Unemployment bill exposed by House of Raeford plant closings
Gov. Pat McCrory is touting 150 high tech jobs that Research Triangle Park will gain by 2018 (Herald Sun article “Syngenta confirms plans to invest $94 million in RTP, add 150 jobs,” July 30.) (http://www.heraldsun.com/business/localandstate/x807782880/Syngenta-confirms-plans-to-invest-94-million-in-RTP-add-150-jobs)
We could compare the 150 projected 2018 jobs with the projected loss of 5,200 teacher jobs and 4,580 teacher assistant jobs based on the budget that McCrory signed on July 26. But more immediately, let’s consider the House of Raeford plant closings that happened August 1. The 950 House of Raeford jobs were generally low-wage positions. However, these jobs provided steady paychecks for many people in a four-county area that has unemployment rates in the double digits.
The pain from the Raeford job loss is so much worse because of the new unemployment law (House Bill 4) that McCrory signed Feb. 19. The turkey plant workers in that part of North Carolina are the first larger group to experience this ruthless new law, which went into effect July 1. These workers not only lost their jobs, but also face shrunken weekly benefits – slashed by a third – for a frighteningly brief time before they are dumped by our state as well. HB 4 also makes them ineligible for Federal Emergency Unemployment Compensation Program (UEC) benefits.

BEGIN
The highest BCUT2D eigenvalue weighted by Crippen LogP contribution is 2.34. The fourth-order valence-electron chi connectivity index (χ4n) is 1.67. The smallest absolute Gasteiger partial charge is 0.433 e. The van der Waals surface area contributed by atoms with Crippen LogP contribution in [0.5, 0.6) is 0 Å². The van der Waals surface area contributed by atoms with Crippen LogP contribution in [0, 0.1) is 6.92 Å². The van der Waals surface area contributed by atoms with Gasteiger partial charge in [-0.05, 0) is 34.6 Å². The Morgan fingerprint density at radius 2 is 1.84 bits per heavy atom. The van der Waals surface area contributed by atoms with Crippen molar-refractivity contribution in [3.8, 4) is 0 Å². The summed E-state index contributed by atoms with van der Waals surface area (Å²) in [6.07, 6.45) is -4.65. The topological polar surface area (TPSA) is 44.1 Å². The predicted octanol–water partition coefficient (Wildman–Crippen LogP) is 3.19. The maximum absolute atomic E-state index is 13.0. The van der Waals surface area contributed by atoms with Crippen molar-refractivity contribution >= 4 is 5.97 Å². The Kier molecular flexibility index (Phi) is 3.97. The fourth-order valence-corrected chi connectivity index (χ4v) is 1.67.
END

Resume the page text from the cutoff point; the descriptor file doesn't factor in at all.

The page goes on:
According to the U.S. Department of Labor, 170,000 North Carolinians will lose an estimated $780 million in unemployment payments because of the new law.
The pain of the plant closing will extend to turkey farmers, not counted in the 950 House of Raeford employees.
Did our lawmakers or governor consider the job loss for workers in a depressed part of our state? The closing has been publicized since at least March 2013, so they should have. There are not many job opportunities down east, so the loss of emergency long-term unemployment will hurt too.
North Carolina is the only state in the United States to turn down the Federal EUC Program. This program is 100 percent funded and was providing unemployment benefits to over 70,000 out-of-work North Carolinians who had exhausted their state benefits until those people were cut off July 1. Our lawmakers should revisit this brutal bill in a special session.
Certainly our lawmakers were approached multiple times to extend the EUC through the end of 2013. I know because the North Carolina National Organization for Women signed on to a letter from more than 20 advocacy groups calling on Gov. McCrory and lawmakers to keep families from going over the unemployment cliff on July 1. This letter was delivered at least three times by the NC Justice Center, and said in part:
"At a time when so many North Carolinians are struggling to find work, the loss of federal benefits through the end of the year will affect thousands of individuals and families across the state, as well as local businesses and retailers who need consumers to demand their goods and services."
North Carolina has offered millions to entice Syngenta, a Switzerland-based company. Why can't North Carolina help House of Raeford - a North Carolina company that employed many North Carolinians - reopen?
Gailya Paliga is president, NC National Organization for Women.